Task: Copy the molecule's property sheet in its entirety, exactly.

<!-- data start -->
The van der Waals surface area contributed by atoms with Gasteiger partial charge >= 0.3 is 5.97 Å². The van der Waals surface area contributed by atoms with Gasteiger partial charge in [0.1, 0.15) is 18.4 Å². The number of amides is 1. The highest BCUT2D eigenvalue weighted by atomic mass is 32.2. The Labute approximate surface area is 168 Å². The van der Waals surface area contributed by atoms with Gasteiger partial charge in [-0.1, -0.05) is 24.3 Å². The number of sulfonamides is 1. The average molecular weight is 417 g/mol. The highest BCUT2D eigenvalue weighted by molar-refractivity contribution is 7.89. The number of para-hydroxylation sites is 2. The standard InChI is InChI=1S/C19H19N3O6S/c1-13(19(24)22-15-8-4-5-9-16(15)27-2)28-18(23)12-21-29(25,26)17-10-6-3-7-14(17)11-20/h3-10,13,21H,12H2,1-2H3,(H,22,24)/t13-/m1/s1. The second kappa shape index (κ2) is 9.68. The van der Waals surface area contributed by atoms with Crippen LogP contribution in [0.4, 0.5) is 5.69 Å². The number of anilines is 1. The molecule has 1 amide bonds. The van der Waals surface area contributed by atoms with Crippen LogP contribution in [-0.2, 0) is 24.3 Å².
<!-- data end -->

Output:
The van der Waals surface area contributed by atoms with Gasteiger partial charge >= 0.3 is 5.97 Å². The van der Waals surface area contributed by atoms with Gasteiger partial charge in [0.1, 0.15) is 18.4 Å². The number of amides is 1. The highest BCUT2D eigenvalue weighted by atomic mass is 32.2. The Labute approximate surface area is 168 Å². The van der Waals surface area contributed by atoms with Gasteiger partial charge in [-0.1, -0.05) is 24.3 Å². The number of sulfonamides is 1. The average molecular weight is 417 g/mol. The highest BCUT2D eigenvalue weighted by molar-refractivity contribution is 7.89. The number of para-hydroxylation sites is 2. The standard InChI is InChI=1S/C19H19N3O6S/c1-13(19(24)22-15-8-4-5-9-16(15)27-2)28-18(23)12-21-29(25,26)17-10-6-3-7-14(17)11-20/h3-10,13,21H,12H2,1-2H3,(H,22,24)/t13-/m1/s1. The second kappa shape index (κ2) is 9.68. The van der Waals surface area contributed by atoms with Crippen LogP contribution in [0.4, 0.5) is 5.69 Å². The number of anilines is 1. The molecule has 1 amide bonds. The van der Waals surface area contributed by atoms with Crippen LogP contribution in [-0.2, 0) is 24.3 Å².